Thanks to the bobsled Seun Adigun (left), Ngozi Onwumere (middle) and Akuoma Omeoga, Nigeria will be represented at the Olympic Winter Games in Pyeongchang, South Korea (9-25 February) / Photo:

Nigerian women’s bobsled team writes Winter Olympics history

With average temperatures of around 30 degrees Celsius, Nigeria is anything but a suitable country for winter sports. Nevertheless, Nigeria will be represented at the Olympic Winter Games in PyeongChang , South Korea (9-25 February)

It is thanks to the bobsled Seun Adigun, Ngozi Onwumere and Akuoma Omeoga, who met the Olympic standard of five finishes at official bobsled races this winter, making the West African country a sensational qualifier for the Winter Games in South Korea.

Nigeria already has great success at the Summer Olympics; just look at the gold medal of the 4 x 400m Men’s Relay at Sydney 2000, or the Olympic victory of the Super Eagles at the 1996 Atlanta Olympic football tournament.

When the participating nations enter the Olympic Stadium in Pyeongchang on 9 February for the opening ceremony, a team with the Nigerian flag will attend the Winter Olympics for the first time. Bobpilot Seun Adigun already knows this feeling, as she participated in the 2012 Summer Games in London for 100m hurdles for Nigeria.

Also Onwumere and Omeoga, both resident in the western German city of Bremen, come from the athletics. A few years ago, Adigun built her first training device herself out of wood, after she was asked by athletics colleagues to try out bobsledding.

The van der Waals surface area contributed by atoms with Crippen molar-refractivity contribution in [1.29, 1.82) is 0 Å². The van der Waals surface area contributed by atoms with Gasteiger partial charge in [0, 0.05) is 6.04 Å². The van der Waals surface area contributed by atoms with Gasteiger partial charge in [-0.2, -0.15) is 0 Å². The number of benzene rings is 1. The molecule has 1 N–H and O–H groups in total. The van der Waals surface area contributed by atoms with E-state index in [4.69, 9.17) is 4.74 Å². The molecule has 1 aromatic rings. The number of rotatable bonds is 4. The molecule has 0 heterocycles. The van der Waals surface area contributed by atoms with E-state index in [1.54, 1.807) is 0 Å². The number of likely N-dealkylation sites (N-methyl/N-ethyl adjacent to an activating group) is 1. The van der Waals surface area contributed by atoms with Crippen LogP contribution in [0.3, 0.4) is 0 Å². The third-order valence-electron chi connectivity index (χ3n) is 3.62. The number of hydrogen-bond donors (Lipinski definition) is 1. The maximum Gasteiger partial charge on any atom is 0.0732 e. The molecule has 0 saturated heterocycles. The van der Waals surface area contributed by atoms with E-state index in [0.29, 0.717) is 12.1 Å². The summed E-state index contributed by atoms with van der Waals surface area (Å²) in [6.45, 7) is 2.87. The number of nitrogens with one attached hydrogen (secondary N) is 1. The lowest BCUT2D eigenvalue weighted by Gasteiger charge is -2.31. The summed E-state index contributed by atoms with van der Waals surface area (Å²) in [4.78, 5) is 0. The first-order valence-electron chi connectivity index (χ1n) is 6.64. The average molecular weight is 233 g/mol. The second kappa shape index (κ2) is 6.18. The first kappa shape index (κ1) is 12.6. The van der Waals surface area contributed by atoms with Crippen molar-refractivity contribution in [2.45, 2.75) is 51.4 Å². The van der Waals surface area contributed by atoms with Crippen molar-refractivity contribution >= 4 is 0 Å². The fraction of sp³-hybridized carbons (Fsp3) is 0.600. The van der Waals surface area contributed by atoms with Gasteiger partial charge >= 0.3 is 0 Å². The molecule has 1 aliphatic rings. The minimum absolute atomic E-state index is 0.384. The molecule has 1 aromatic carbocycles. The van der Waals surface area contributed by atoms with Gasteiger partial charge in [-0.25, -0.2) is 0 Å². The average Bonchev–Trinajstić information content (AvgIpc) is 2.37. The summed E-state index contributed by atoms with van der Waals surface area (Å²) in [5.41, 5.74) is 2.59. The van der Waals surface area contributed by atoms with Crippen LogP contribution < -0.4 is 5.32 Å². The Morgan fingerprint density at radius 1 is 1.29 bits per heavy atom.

Adigun (middle), 31, is the founder and leader of the team. Born in Chicago to Nigerian parents, the idea to turn her track career into a bobsled run was still just a dream three years ago. First she had to convince University of Houston classmate Onwumere (right), before the pair brought on University of Minnesota runner Omeoga

It’s not uncommon that former athletes successfully try their luck in bobsledding. The bobsleigh riders of Nigeria also have good sprinting skills, but it will probably not be enough for a medal against their strong, more experienced rivals. Slipper Onwumere recently said in an interview that it’s more about encouraging people in Nigeria to achieve everything they want.

With their successful qualification, the three ladies have already done so and made many compatriots proud. Of course, many reporters drew the comparison to the 1988 Jamaican men’s four-man bobsleigh team in Calgary.

Their qualification was a similarly great sensation back then, since nobody had previously associated the Caribbean island state with bobsledding. The Jamaicans meanwhile belong to the Olympic permanent guests in the ice channel and will participate in this winter for the first time also with a women’s team.

If the Nigerian women manage to leave a team like Jamaica behind, this would be a great success. No matter how it ends, with their participation, the three ladies have already managed to make themselves and Nigeria a name in winter Olympic sports. Let’s start with them on 20 February at 12:50 pm, live on ARD and on Eurosport. More than 2,900 athletes from 92 nations are set to compete in 102 different sporting events at PyeongChang 2018.

Maximilian Lütgens

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